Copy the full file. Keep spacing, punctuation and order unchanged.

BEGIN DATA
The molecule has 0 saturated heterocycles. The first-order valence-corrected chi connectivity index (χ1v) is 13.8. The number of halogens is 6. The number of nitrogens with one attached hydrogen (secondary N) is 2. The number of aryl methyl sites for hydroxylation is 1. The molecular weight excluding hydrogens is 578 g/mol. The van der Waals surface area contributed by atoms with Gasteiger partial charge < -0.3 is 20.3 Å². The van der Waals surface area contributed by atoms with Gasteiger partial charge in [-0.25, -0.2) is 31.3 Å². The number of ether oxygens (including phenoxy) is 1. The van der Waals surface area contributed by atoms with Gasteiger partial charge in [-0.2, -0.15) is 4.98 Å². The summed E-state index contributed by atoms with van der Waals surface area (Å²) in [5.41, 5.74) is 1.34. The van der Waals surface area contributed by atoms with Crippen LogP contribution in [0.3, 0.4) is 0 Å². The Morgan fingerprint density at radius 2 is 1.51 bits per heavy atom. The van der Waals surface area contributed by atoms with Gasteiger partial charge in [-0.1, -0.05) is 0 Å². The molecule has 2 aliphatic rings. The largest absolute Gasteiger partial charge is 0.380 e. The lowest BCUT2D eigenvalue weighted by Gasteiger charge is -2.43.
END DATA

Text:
The molecule has 0 saturated heterocycles. The first-order valence-corrected chi connectivity index (χ1v) is 13.8. The number of halogens is 6. The number of nitrogens with one attached hydrogen (secondary N) is 2. The number of aryl methyl sites for hydroxylation is 1. The molecular weight excluding hydrogens is 578 g/mol. The van der Waals surface area contributed by atoms with Gasteiger partial charge < -0.3 is 20.3 Å². The van der Waals surface area contributed by atoms with Gasteiger partial charge in [-0.25, -0.2) is 31.3 Å². The number of ether oxygens (including phenoxy) is 1. The van der Waals surface area contributed by atoms with Gasteiger partial charge in [-0.2, -0.15) is 4.98 Å². The summed E-state index contributed by atoms with van der Waals surface area (Å²) in [5.41, 5.74) is 1.34. The van der Waals surface area contributed by atoms with Crippen LogP contribution in [0.3, 0.4) is 0 Å². The Morgan fingerprint density at radius 2 is 1.51 bits per heavy atom. The van der Waals surface area contributed by atoms with Gasteiger partial charge in [-0.1, -0.05) is 0 Å². The molecule has 2 aliphatic rings. The largest absolute Gasteiger partial charge is 0.380 e. The lowest BCUT2D eigenvalue weighted by Gasteiger charge is -2.43.